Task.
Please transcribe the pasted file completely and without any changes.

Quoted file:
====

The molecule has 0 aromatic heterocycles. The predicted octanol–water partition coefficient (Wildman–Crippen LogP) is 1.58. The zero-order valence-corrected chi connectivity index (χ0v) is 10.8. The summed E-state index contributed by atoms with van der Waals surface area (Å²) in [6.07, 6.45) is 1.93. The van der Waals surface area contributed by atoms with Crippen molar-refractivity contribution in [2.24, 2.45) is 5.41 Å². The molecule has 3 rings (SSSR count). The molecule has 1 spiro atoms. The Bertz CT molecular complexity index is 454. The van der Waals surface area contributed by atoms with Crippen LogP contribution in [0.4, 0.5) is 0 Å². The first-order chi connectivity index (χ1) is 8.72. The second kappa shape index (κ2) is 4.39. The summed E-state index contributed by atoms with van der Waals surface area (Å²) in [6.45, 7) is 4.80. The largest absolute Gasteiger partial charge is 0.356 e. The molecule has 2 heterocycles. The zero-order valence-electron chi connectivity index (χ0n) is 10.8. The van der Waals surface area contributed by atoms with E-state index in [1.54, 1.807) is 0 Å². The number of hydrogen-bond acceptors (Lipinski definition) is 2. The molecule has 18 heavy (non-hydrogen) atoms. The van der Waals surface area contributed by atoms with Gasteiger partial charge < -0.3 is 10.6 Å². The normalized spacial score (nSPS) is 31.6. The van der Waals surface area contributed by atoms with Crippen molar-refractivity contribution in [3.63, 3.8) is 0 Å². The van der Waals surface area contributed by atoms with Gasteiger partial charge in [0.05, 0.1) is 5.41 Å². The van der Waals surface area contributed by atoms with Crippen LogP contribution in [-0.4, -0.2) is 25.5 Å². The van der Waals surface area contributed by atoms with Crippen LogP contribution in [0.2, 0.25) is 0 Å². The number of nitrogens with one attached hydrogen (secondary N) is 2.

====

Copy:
The molecule has 0 aromatic heterocycles. The predicted octanol–water partition coefficient (Wildman–Crippen LogP) is 1.58. The zero-order valence-corrected chi connectivity index (χ0v) is 10.8. The summed E-state index contributed by atoms with van der Waals surface area (Å²) in [6.07, 6.45) is 1.93. The van der Waals surface area contributed by atoms with Crippen molar-refractivity contribution in [2.24, 2.45) is 5.41 Å². The molecule has 3 rings (SSSR count). The molecule has 1 spiro atoms. The Bertz CT molecular complexity index is 454. The van der Waals surface area contributed by atoms with Crippen LogP contribution in [0.4, 0.5) is 0 Å². The first-order chi connectivity index (χ1) is 8.72. The second kappa shape index (κ2) is 4.39. The summed E-state index contributed by atoms with van der Waals surface area (Å²) in [6.45, 7) is 4.80. The largest absolute Gasteiger partial charge is 0.356 e. The molecule has 2 heterocycles. The zero-order valence-electron chi connectivity index (χ0n) is 10.8. The van der Waals surface area contributed by atoms with E-state index in [1.54, 1.807) is 0 Å². The number of hydrogen-bond acceptors (Lipinski definition) is 2. The molecule has 18 heavy (non-hydrogen) atoms. The van der Waals surface area contributed by atoms with Gasteiger partial charge < -0.3 is 10.6 Å². The normalized spacial score (nSPS) is 31.6. The van der Waals surface area contributed by atoms with Crippen molar-refractivity contribution in [3.63, 3.8) is 0 Å². The van der Waals surface area contributed by atoms with Gasteiger partial charge in [0.05, 0.1) is 5.41 Å². The van der Waals surface area contributed by atoms with Crippen LogP contribution in [-0.4, -0.2) is 25.5 Å². The van der Waals surface area contributed by atoms with Crippen LogP contribution in [0.2, 0.25) is 0 Å². The number of nitrogens with one attached hydrogen (secondary N) is 2.